by Geralyn Ruane
Every few years or so I dust off Touch Not the Cat by Mary Stewart and reread it, just so I can get to page 227, when Bryony runs out into the moonlit orchard and â€“ well, I wonâ€™t tell you – but itâ€™s the best part of the story.
And Iâ€™ll bet that everyone knows the feeling Iâ€™m talking about â€“ reading a dog-eared book or watching a favorite movie just to get to that scene that makes you go mmmruh! We donâ€™t skip ahead to the incandescent chapter, or fast forward to the culminating scene, because without the build up, the climax is a let down. Captain Wentworth’s striding in and asking for Anne in front of everyone wouldn’t grab you by the guts and never let go without that preceding heartbreak, betrayal, belittling and loneliness.
Build-up, climax, bliss â€“ itâ€™s the pulse of romance . . . and sports.
I watch sports to feel the thrill when that 3-point shot at the buzzer wins the game, when that amazing catch in the end zone defies physics, when that guy nobody ever heard of knocks out an invincible champion, when that bunch of college kids ices a communist powerhouse.
A romance writing friend once commented, â€œGeralyn, thatâ€™s why there are highlights.â€
But come on! Who wants to read a romance that catalogs scene after scene of the heroine and her man having great sex because they are just so in love and their lives couldnâ€™t be more perfect? Highlight reels provide no more than superficial thrills. But when you know whatâ€™s at stake in the contest, and when you sweat as you watch the fight, the pay-off is visceral. Mmmruh . . .
Romance, like sports, is an aching quest for the moment of perfect climax.
Why else was this Sundayâ€™s Super Bowl XLII the most watched thing ever on TV, second only to the final episode of M*A*S*H? Are there so many Patriots and Giants fans out there? Maybe, but I suspect the game’s popularity was due to not just the foreplay, but more significantly, the guarantee of an explosive climax.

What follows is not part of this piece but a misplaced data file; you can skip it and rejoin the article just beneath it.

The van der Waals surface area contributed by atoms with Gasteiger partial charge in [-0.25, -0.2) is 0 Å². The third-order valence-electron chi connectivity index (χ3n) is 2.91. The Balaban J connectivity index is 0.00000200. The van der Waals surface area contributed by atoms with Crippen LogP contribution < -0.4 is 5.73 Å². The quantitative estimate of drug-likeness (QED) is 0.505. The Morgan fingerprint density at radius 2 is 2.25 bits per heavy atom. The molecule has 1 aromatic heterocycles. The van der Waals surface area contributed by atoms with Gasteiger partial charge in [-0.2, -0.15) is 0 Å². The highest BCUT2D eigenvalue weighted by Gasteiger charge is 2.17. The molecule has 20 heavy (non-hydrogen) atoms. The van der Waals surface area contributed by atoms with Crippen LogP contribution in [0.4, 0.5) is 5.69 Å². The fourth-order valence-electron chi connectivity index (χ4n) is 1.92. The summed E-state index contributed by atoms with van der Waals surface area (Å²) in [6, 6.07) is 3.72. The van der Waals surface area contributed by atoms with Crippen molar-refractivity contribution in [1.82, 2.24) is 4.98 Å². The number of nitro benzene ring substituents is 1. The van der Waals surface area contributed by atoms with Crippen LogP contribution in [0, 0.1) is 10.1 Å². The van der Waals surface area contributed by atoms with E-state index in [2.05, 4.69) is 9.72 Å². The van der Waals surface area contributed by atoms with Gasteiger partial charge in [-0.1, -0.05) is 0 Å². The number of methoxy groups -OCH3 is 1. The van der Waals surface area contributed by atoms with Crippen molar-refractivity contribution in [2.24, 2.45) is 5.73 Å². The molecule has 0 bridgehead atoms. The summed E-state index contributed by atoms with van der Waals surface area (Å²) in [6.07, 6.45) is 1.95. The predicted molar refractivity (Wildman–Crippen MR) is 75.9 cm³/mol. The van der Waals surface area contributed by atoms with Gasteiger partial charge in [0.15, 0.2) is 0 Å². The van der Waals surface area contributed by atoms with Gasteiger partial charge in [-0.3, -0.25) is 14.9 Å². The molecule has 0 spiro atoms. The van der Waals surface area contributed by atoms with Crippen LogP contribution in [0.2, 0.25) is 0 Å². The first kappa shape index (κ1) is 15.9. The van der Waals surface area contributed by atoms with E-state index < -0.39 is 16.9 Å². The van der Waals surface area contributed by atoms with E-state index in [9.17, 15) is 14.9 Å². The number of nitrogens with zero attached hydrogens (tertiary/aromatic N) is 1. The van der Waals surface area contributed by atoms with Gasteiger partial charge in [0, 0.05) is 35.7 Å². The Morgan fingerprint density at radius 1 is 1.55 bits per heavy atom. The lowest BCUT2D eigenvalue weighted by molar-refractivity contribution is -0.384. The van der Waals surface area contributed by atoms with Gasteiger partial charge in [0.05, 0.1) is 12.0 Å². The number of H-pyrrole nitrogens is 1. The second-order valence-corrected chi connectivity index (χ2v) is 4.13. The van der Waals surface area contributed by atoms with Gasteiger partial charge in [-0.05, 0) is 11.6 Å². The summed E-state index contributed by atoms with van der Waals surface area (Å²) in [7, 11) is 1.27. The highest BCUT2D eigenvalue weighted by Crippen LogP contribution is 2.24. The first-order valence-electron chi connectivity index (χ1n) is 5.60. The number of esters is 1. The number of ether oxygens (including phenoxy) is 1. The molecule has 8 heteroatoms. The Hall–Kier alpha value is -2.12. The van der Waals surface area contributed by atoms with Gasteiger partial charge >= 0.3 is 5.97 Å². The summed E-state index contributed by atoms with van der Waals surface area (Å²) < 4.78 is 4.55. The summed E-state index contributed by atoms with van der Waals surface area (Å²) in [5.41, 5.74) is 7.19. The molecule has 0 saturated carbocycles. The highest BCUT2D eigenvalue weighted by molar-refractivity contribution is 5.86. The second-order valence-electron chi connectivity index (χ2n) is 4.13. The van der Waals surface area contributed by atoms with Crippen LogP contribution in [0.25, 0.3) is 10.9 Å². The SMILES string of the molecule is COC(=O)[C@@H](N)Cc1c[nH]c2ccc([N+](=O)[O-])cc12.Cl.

As Sports Illustrated so succinctly says, “The Super Bowl would be either a CORONATION or a COLOSSAL UPSET.” In one corner is a smug, undefeated, championship team who wants to make history by becoming the only NFL franchise to go 19-0 in a season. In the other corner is a scrappy wild card team who had unexpectedly beaten redoubtable play-offs rivals to become the second-worse franchise ever to make it to the Super Bowl. New Yorkâ€™s Plaxico Burress predicts a 23-17 Giants win. Tom Brady laughs at a press conference at the notion of his Patriots scoring a mere 17 points. Can the New York defense stop the locomotion of the New England offense? Tom Brady looms infallible – can Eli Manning, league leader in interceptions thrown during the regular season, step up?
As it turns out, Plaxico is wrong. The Giants hold the Patriots to 14 points, not 17, thanks to a defense that sacks Tom Brady 5 times and breaks up the Hail Mary. And in the last 2 minutes of the game, Patriots on top by 4, young Eli steps up. Courtesy of an offensive line that wouldn’t quit, he breaks out of a near-sack to throw to third-string receiver David Tyree who makes one of the most amazing catches in NFL history. Seriously, who catches a football with his head? A final pass to Plaxico in the end zone, and those scrappy Giants win the Super Bowl.
It was the perfect climax.
Geralyn Ruane’s new favorite numbers are 18 and 1. She co-hosts the radio show Better Times After 50 on AdviceRadio.com when she’s not drinking chocolate milk straight from the spoon or writing humorous women’s fiction. Her short story â€œJane Austen Meets the New York Giantsâ€ is published in the New York Times Bestselling anthology The Right Words at the Right Time Volume 2.